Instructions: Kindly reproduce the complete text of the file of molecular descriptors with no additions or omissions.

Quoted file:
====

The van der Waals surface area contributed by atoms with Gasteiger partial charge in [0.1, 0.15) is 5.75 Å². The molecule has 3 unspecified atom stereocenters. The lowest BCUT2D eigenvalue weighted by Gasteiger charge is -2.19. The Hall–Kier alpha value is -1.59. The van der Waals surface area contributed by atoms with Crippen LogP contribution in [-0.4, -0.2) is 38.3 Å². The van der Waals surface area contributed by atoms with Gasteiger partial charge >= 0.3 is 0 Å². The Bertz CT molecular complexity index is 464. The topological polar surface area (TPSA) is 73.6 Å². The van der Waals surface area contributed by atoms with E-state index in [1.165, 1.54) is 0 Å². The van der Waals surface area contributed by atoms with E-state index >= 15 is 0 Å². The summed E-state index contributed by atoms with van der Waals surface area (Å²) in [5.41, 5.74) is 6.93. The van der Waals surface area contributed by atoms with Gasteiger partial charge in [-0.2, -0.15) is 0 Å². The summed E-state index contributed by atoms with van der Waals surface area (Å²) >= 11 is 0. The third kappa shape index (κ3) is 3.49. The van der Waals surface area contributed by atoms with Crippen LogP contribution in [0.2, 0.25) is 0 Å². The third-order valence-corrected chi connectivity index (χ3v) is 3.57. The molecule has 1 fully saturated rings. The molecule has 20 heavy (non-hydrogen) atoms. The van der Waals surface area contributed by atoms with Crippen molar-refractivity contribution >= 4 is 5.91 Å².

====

The van der Waals surface area contributed by atoms with Gasteiger partial charge in [0.1, 0.15) is 5.75 Å². The molecule has 3 unspecified atom stereocenters. The lowest BCUT2D eigenvalue weighted by Gasteiger charge is -2.19. The Hall–Kier alpha value is -1.59. The van der Waals surface area contributed by atoms with Crippen LogP contribution in [-0.4, -0.2) is 38.3 Å². The van der Waals surface area contributed by atoms with Gasteiger partial charge >= 0.3 is 0 Å². The Bertz CT molecular complexity index is 464. The topological polar surface area (TPSA) is 73.6 Å². The van der Waals surface area contributed by atoms with E-state index in [1.165, 1.54) is 0 Å². The van der Waals surface area contributed by atoms with E-state index >= 15 is 0 Å². The summed E-state index contributed by atoms with van der Waals surface area (Å²) in [5.41, 5.74) is 6.93. The van der Waals surface area contributed by atoms with Gasteiger partial charge in [-0.2, -0.15) is 0 Å². The summed E-state index contributed by atoms with van der Waals surface area (Å²) >= 11 is 0. The third kappa shape index (κ3) is 3.49. The van der Waals surface area contributed by atoms with Crippen LogP contribution in [0.2, 0.25) is 0 Å². The third-order valence-corrected chi connectivity index (χ3v) is 3.57. The molecule has 1 fully saturated rings. The molecule has 20 heavy (non-hydrogen) atoms. The van der Waals surface area contributed by atoms with Crippen molar-refractivity contribution >= 4 is 5.91 Å².